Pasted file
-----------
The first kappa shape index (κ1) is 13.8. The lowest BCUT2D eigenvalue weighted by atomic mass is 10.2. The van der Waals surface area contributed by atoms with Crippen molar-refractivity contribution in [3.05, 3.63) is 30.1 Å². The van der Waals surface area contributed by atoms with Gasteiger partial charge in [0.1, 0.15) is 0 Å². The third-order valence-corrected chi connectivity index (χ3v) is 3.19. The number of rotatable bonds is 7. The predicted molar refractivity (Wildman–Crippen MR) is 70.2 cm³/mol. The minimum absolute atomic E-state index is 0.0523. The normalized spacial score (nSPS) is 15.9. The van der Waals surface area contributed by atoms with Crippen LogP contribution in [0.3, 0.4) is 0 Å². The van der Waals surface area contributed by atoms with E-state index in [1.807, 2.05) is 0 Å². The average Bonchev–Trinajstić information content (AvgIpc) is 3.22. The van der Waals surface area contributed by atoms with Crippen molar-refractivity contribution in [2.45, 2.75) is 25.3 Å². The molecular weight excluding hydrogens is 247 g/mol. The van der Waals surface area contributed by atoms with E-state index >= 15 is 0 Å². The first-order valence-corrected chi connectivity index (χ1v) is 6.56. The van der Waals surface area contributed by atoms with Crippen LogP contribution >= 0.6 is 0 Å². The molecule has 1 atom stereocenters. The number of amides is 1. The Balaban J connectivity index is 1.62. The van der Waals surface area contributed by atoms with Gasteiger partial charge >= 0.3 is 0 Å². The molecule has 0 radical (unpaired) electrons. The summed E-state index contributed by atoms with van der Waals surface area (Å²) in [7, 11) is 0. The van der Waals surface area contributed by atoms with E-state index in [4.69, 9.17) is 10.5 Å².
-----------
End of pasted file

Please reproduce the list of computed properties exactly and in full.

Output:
The first kappa shape index (κ1) is 13.8. The lowest BCUT2D eigenvalue weighted by atomic mass is 10.2. The van der Waals surface area contributed by atoms with Crippen molar-refractivity contribution in [3.05, 3.63) is 30.1 Å². The van der Waals surface area contributed by atoms with Gasteiger partial charge in [0.1, 0.15) is 0 Å². The third-order valence-corrected chi connectivity index (χ3v) is 3.19. The number of rotatable bonds is 7. The predicted molar refractivity (Wildman–Crippen MR) is 70.2 cm³/mol. The minimum absolute atomic E-state index is 0.0523. The normalized spacial score (nSPS) is 15.9. The van der Waals surface area contributed by atoms with Crippen LogP contribution in [0.3, 0.4) is 0 Å². The van der Waals surface area contributed by atoms with E-state index in [1.807, 2.05) is 0 Å². The average Bonchev–Trinajstić information content (AvgIpc) is 3.22. The van der Waals surface area contributed by atoms with Crippen molar-refractivity contribution in [2.45, 2.75) is 25.3 Å². The molecular weight excluding hydrogens is 247 g/mol. The van der Waals surface area contributed by atoms with E-state index >= 15 is 0 Å². The first-order valence-corrected chi connectivity index (χ1v) is 6.56. The van der Waals surface area contributed by atoms with Crippen LogP contribution >= 0.6 is 0 Å². The molecule has 1 atom stereocenters. The number of amides is 1. The Balaban J connectivity index is 1.62. The van der Waals surface area contributed by atoms with Gasteiger partial charge >= 0.3 is 0 Å². The molecule has 0 radical (unpaired) electrons. The summed E-state index contributed by atoms with van der Waals surface area (Å²) in [7, 11) is 0. The van der Waals surface area contributed by atoms with E-state index in [4.69, 9.17) is 10.5 Å².